- Halle Tecco and Jeff Hammerbacher have a knack for making early bets, including in bitcoin.
- The health-tech investors are donating their winnings to cancer research.
- They hope to inspire others to do the same.
Halle Tecco and Jeff Hammerbacher have a knack for spotting early technology trends, ranging from Facebook to digital health.
In 2013, they made one of their best bets yet by backing a then little-known cryptocurrency called bitcoin. Specifically, Tecco told CNBC they made an angel investment in the Grayscale Bitcoin Investment Trust, a vehicle for accredited investors to invest in cryptocurrency.
CNBC has learned that they've donated the investment to cancer research, specifically to the MUSC Hollings Cancer Center in South Carolina.
Tecco confirmed to CNBC, "We pretty much forgot about it for a few years (the bitcoin investment) and then this year, it got interesting," she explained. She declined to say exactly how much the investment was worth, as the hospital will have to decide whether to convert the investment into bitcoin and ultimately into dollars, but the value is in the hundreds of thousands of dollars at today's price.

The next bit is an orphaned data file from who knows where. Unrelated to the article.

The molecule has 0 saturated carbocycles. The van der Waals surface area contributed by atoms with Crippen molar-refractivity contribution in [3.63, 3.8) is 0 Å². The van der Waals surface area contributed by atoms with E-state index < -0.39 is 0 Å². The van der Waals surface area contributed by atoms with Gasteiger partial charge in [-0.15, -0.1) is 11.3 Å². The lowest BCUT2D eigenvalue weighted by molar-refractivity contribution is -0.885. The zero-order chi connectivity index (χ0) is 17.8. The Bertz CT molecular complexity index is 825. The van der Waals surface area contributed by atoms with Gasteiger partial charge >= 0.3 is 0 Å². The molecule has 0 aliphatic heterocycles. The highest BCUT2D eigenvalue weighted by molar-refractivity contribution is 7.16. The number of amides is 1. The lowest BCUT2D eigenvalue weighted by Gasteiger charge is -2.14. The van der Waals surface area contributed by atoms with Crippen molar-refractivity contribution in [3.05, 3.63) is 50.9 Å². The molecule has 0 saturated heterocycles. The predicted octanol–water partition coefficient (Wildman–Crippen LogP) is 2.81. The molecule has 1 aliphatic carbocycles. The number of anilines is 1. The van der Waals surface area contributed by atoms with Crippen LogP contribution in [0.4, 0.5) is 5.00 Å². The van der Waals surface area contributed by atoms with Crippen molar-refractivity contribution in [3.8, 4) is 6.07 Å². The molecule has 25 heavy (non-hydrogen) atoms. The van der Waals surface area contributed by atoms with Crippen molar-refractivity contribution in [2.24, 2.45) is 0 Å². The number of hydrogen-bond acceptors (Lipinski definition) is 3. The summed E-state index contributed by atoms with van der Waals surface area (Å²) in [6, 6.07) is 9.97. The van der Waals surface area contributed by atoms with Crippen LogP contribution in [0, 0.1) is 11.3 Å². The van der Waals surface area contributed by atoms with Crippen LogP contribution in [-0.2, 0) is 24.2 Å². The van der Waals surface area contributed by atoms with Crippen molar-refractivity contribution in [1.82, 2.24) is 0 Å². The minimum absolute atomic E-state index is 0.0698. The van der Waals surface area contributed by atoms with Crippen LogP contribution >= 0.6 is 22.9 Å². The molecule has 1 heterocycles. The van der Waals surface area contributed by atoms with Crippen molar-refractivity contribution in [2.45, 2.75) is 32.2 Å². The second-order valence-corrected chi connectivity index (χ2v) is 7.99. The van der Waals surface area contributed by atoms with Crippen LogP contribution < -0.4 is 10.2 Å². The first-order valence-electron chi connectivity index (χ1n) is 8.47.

Tecco said the couple initially invested in the virtual currency "mostly out of curiosity and to diversify our investments."
Around the time they made their investment, Bitcoin was selling for around $800, Tecco said.
Bitcoin soared to more than $17,000 last week, after being worth less than $1,000 at the start of the year. It was once the realm of technologists, like Tecco and Hammerbacher, but is now gaining legitimacy on Wall Street.
Hammerbacher is an early Facebook data scientist who now runs a lab at Mount Sinai, and his wife Tecco is the co-founder of digital health investment firm Rock Health. Together, they run an angel fund called Techammer.
The pair hope that speaking publicly about their bitcoin philanthropy will inspire others to do the same.
"The investor community that has benefited from the bitcoin craze should use this foresight (and luck!) to help others," she told CNBC via text. "We hope we are just the first."